This article was originally posted on Brazen Life on April 24, 2013.
You Deserve Happiness, So Stop Settling for Less
By: Krista Goral, for Brazen Life
A scene in the film Me and You and Everyone We Know—a quirky love story about a lonely shoe salesman and an equally lonely artist—shows the artist in the store where the salesman works, waiting while a friend shops.
The shoe salesman glances at the artist’s shoes and asks, “Are those comfortable?”
She says, “I guess so. I mean, they kind of rub my ankles, but all shoes do that. I have low ankles.”
He looks her in the eye and says, “You think you deserve that pain, but you don’t.”
You think you deserve that pain, but you don’t.
Too many of us go through life quietly enduring things that make us unhappy. We tolerate jobs that cut into our well-being. We stay in roles that rub and chafe and wear away at our happiness. In short, we settle.
A few years ago, while eating lunch with my colleagues in our corporate cafeteria, I looked around the room at everyone and then turned to my coworker. I asked, “Do you think these people are happy?”
He replied, “Right now they are.”
“In general, though,” I said. “Do you think they’re happy?”
He stared at me. “Do you really think anybody is happy with their job?”
And there it was.
We grow up dreaming of being astronauts and princesses. We’re told we can achieve anything we want. We’re promised the world and permitted to dream beyond its limits. But at some point along the way, we abandon the concept of happiness completely. We build lifestyles of cubicles and commutes. We do what we think we should.
And then we wake up on Monday morning filled with dread and think it would be ludicrous to expect otherwise.
“Nobody likes their job,” we justify, “so I shouldn’t expect to, either.”
The salesman in the film goes on to say, “People think foot pain is a fact of life. Life is actually better than that.”
The artist’s friend adds, “Your whole life could be better, starting right now.”
Your whole life can be better.
You deserve to face Monday with something more than despair. You deserve to feel excited about something more than Friday evening. You deserve to love your job. You deserve to feel that your happiness still counts. Because it does.
Happiness should be a standard that life decisions are measured against, and any decision that undermines your happiness should be regarded as a poor one.
Don’t bind yourself up in a mortgage if you’re going to use it as an excuse to stay in a job you hate. Don’t move to a city you hate for a job you hate just because it pays well. Don’t arrange your life so that you work an hour from home if you’re going to spend the commute missing your children grow up.
Do not settle for shoes that hurt your feet.
Do not justify a job that pains you in other ways.
Happiness is a basic necessity. Expect happiness—and then figure out how to get it.
To borrow one last line from the movie, “I am prepared for amazing things to happen.”
I deserve it. You do, too.
Alison’s reaction (originally posted as a comment on Brazen Life):
I enjoyed how you wove the movie’s themes with this post. (I just made a note to see it!)
That said, something about the sentiments in this article made me cringe. And I’m a career coach who helps people do exactly what you’re saying- move from jobs they hate to work they love!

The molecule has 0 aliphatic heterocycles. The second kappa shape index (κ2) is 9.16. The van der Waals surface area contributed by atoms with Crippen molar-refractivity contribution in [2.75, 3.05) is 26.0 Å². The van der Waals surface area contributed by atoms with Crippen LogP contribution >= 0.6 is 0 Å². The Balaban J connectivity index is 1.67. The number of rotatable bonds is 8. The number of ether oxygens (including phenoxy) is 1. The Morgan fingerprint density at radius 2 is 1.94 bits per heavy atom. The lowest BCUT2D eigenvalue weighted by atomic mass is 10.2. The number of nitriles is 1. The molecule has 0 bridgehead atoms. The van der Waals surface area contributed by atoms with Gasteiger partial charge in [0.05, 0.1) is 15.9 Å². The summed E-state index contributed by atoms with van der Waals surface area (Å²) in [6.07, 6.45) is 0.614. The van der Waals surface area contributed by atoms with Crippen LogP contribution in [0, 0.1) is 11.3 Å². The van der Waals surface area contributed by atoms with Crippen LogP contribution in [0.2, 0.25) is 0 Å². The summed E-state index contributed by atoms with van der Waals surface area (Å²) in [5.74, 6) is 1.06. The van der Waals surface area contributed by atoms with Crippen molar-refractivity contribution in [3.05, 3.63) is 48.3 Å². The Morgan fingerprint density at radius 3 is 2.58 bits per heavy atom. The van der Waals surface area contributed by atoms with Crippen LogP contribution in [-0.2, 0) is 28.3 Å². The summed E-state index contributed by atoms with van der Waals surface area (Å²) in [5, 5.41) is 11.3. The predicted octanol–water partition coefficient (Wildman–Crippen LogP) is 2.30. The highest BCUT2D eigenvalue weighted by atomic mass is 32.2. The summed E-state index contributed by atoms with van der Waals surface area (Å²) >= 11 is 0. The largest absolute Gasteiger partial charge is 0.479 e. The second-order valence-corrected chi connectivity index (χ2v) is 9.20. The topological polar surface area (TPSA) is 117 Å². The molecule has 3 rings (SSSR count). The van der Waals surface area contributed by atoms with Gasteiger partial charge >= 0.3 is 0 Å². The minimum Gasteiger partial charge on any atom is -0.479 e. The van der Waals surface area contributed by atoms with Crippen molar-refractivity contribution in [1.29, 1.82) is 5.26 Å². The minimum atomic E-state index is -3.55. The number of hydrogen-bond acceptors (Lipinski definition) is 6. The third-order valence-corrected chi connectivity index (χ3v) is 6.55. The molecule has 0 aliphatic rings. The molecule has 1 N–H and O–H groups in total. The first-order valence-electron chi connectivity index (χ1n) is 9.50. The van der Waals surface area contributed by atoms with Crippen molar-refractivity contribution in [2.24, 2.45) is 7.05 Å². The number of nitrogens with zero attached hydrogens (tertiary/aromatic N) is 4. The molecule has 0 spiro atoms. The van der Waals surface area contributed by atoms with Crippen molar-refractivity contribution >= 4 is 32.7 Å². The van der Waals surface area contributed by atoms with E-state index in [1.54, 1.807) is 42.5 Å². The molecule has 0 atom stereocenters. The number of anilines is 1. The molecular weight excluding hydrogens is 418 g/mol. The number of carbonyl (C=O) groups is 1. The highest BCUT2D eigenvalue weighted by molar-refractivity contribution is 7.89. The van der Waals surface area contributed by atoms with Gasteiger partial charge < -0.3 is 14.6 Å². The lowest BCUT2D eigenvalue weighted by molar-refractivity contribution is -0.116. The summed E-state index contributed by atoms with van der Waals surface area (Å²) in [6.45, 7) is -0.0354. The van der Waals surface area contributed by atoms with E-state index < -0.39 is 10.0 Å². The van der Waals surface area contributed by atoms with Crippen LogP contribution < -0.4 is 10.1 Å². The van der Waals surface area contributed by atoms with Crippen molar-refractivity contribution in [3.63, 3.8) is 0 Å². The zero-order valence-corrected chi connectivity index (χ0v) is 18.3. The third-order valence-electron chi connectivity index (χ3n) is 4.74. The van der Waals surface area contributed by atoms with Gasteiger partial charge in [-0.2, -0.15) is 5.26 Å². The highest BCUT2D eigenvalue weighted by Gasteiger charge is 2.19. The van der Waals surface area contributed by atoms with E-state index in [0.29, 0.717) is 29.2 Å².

Here are a few implications I’m getting from this article that I disagree with.
1) It’s not okay to quietly endure things that make us unhappy.
I think that people should work to set up their lives and careers in a way that suits them, but there are going to be times when compromise is necessary to get what we want. In those instances, yes, we’ll put up with what we don’t like, and it’s okay to do so.
2) Happiness lies outside of ourselves in some perfect career.
There are definitely jobs out there that are better or worse fits for us, and finding a good fit does make a difference in the caliber of our days. But holding out for perfection? Talk about giving away all your power. Happiness resides within us and in the way we choose to perceive our circumstances. Believing there’s some perfect career out there that will swoop in and save us will lead to loads of disappointment and frustration.
3) We should not settle for anything less (than exactly what we want).
I think we would all love to be Nobel peace prize winning millionaires who still have plenty of free time for our hot air balloon hobby. But I also think at some point, as we grow up, most of us realize that we are going to lead pretty ordinary lives, hopefully making a bit of a difference in our little corner of the world. There is definitely a settling of expectations that occurs, and that’s a good thing.
4) People should be happy with their jobs all the time.
There are going to be good days and bad days in any field, in any company, anyplace in the world. Even in a career you love.
5) It was true when we were told “we can achieve anything we want”.
You can’t achieve anything you want. You can achieve maybe a few things when you’re connected to people who will help you, an understanding of what you need to do, and a lot of persistence to get it done.
6) You deserve to love your job.
I would change this entire sentence from the passive and entitled ‘You deserve to love your job’ to ‘You can set a goal, work day after day, make sacrifices, and eventually build a career around something you care about. It won’t always be easy, and there will be times when you want to give up. Hang in there.’
Overall, I love the ideals you presented here. I just think they need to be tempered with a bit of a reality check. Hopping off my soapbox!
What do you think? Leave a comment below!